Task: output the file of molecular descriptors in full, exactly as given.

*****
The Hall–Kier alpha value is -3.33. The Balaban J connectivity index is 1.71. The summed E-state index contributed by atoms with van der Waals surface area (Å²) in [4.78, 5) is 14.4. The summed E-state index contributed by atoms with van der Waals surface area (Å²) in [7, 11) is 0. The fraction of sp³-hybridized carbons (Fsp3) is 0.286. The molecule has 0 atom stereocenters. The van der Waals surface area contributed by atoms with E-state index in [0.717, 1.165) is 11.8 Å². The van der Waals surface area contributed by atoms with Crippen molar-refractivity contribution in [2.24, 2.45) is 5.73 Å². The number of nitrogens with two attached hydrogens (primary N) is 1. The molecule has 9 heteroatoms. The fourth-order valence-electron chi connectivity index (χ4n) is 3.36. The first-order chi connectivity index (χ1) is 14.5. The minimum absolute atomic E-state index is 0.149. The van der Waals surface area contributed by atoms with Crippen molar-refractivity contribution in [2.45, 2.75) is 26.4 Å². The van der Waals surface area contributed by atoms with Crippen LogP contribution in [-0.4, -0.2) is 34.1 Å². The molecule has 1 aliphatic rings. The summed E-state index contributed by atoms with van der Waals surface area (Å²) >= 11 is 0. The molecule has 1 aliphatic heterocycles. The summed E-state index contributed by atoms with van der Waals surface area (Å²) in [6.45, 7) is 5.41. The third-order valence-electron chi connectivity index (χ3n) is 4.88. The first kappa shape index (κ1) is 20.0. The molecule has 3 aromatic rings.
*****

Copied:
The Hall–Kier alpha value is -3.33. The Balaban J connectivity index is 1.71. The summed E-state index contributed by atoms with van der Waals surface area (Å²) in [4.78, 5) is 14.4. The summed E-state index contributed by atoms with van der Waals surface area (Å²) in [7, 11) is 0. The fraction of sp³-hybridized carbons (Fsp3) is 0.286. The molecule has 0 atom stereocenters. The van der Waals surface area contributed by atoms with E-state index in [0.717, 1.165) is 11.8 Å². The van der Waals surface area contributed by atoms with Crippen molar-refractivity contribution in [2.24, 2.45) is 5.73 Å². The number of nitrogens with two attached hydrogens (primary N) is 1. The molecule has 9 heteroatoms. The fourth-order valence-electron chi connectivity index (χ4n) is 3.36. The first-order chi connectivity index (χ1) is 14.5. The minimum absolute atomic E-state index is 0.149. The van der Waals surface area contributed by atoms with Crippen molar-refractivity contribution in [2.45, 2.75) is 26.4 Å². The van der Waals surface area contributed by atoms with Crippen LogP contribution in [-0.4, -0.2) is 34.1 Å². The molecule has 1 aliphatic rings. The summed E-state index contributed by atoms with van der Waals surface area (Å²) >= 11 is 0. The molecule has 1 aliphatic heterocycles. The summed E-state index contributed by atoms with van der Waals surface area (Å²) in [6.45, 7) is 5.41. The third-order valence-electron chi connectivity index (χ3n) is 4.88. The first kappa shape index (κ1) is 20.0. The molecule has 3 aromatic rings.